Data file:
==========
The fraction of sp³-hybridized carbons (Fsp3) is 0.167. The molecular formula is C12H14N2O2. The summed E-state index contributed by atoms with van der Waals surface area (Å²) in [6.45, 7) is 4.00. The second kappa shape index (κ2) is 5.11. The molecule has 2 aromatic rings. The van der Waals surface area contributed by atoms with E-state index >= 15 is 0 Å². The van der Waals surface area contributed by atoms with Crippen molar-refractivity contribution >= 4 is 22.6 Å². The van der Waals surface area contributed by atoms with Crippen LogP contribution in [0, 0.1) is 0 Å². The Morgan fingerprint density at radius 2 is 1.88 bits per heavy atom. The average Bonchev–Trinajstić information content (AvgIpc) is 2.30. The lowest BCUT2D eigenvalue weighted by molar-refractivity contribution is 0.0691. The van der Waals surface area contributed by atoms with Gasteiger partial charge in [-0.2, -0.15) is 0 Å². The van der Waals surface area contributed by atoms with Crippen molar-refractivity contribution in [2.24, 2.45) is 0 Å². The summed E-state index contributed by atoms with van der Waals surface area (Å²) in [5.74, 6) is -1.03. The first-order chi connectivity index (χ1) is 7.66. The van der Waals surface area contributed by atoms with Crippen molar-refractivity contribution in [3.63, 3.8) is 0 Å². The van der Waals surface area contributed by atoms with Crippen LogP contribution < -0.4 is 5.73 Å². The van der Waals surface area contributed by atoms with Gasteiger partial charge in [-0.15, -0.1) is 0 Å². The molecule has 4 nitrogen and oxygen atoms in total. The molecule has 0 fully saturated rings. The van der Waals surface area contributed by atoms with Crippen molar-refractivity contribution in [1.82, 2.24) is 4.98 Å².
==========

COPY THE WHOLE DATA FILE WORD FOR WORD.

The fraction of sp³-hybridized carbons (Fsp3) is 0.167. The molecular formula is C12H14N2O2. The summed E-state index contributed by atoms with van der Waals surface area (Å²) in [6.45, 7) is 4.00. The second kappa shape index (κ2) is 5.11. The molecule has 2 aromatic rings. The van der Waals surface area contributed by atoms with E-state index >= 15 is 0 Å². The van der Waals surface area contributed by atoms with Crippen molar-refractivity contribution >= 4 is 22.6 Å². The van der Waals surface area contributed by atoms with Crippen LogP contribution in [0, 0.1) is 0 Å². The Morgan fingerprint density at radius 2 is 1.88 bits per heavy atom. The average Bonchev–Trinajstić information content (AvgIpc) is 2.30. The lowest BCUT2D eigenvalue weighted by molar-refractivity contribution is 0.0691. The van der Waals surface area contributed by atoms with Gasteiger partial charge in [-0.2, -0.15) is 0 Å². The van der Waals surface area contributed by atoms with Crippen molar-refractivity contribution in [2.24, 2.45) is 0 Å². The summed E-state index contributed by atoms with van der Waals surface area (Å²) in [5.74, 6) is -1.03. The first-order chi connectivity index (χ1) is 7.66. The van der Waals surface area contributed by atoms with Crippen molar-refractivity contribution in [3.63, 3.8) is 0 Å². The van der Waals surface area contributed by atoms with Crippen LogP contribution < -0.4 is 5.73 Å². The van der Waals surface area contributed by atoms with Gasteiger partial charge in [-0.15, -0.1) is 0 Å². The molecule has 4 nitrogen and oxygen atoms in total. The molecule has 0 fully saturated rings. The van der Waals surface area contributed by atoms with Crippen molar-refractivity contribution in [1.82, 2.24) is 4.98 Å².